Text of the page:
How much is too much money on the military?
Military spending, says James Carafano of the Heritage Foundation, is “certainly not the cause of our fiscal problem.” Carafano argues that with the US’ economy as big as it is—the largest in the world—defense spending is in no way contributing to what some experts predict will snowball into the next Great Depression. “We spend more than most people on everything,” he says. He argues that spending money on defense at the amount we do now shouldn’t surprise anyone. “We spend more on pizza, we spend more on movies!” says Carafano.
America has “global responsibilities,” he adds, and spending on the military is a necessity for the country. “NobodyHo is saying we should spend money on defense because it’s fun.”
Carafano argues that defense spending today makes up just a small section of the budget, and that the solution comes elsewhere. “Social Security, Medicare and Medicaid are the big fiscal issues that need to be tackled, not defense,” he says.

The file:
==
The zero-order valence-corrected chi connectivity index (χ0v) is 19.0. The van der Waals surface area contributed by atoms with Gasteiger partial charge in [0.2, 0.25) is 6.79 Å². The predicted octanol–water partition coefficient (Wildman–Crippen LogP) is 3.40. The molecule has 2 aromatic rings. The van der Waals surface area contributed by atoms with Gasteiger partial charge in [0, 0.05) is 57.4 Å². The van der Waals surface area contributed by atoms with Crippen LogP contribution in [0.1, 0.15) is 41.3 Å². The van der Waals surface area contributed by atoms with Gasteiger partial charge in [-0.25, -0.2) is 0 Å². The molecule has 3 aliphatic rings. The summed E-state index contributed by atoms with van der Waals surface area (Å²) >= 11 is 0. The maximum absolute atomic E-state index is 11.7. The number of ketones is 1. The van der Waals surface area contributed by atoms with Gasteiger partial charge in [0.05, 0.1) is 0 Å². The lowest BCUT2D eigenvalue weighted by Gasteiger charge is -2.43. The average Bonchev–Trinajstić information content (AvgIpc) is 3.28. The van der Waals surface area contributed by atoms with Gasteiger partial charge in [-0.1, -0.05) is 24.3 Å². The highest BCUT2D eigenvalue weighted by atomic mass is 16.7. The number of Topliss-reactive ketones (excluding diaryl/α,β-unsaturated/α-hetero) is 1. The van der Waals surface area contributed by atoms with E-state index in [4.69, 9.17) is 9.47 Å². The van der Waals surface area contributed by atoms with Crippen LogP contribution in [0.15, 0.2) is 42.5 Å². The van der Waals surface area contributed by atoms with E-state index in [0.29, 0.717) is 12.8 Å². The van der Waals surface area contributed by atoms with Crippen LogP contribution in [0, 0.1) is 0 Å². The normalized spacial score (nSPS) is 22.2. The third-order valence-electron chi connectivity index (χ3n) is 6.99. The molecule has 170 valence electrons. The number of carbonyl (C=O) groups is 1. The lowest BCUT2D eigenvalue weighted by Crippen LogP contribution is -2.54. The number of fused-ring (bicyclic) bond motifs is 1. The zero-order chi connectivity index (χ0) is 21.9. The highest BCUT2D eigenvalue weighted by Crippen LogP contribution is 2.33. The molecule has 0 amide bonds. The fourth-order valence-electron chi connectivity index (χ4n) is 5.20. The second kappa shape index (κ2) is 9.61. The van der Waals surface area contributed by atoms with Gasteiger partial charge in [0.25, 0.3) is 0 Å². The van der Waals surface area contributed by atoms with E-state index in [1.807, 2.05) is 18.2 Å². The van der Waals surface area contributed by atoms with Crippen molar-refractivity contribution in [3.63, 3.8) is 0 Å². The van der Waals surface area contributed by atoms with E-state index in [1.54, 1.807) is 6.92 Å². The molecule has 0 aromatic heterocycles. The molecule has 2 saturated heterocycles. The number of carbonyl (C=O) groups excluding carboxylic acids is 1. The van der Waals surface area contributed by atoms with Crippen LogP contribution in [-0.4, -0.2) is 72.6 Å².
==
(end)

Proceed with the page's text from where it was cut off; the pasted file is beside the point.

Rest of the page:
The center for American Progress’ Lawrence Korb, however, thinks spending should go elsewhere. The American education system is falling behind that of other nations, he says, and the condition of US roadways is horrendous.
“Have you driven on our roads lately?” asks Korb.
Korb says that the indirect cost of the Iraq and Afghanistan wars alone will be in the trillions, and as the opening of new fronts is on the horizon, the total cost could reach astronomical proportions. Carafano argues, however, that The Pentagon can’t have the mindset that they only need enough defense for what they think will get the job done. Carafano says that’s okay, “if you have enemies that will always cooperate.”
To Carafano, that notion is the same as him saying, “I want health insurance only for the diseases that I’m going to get.”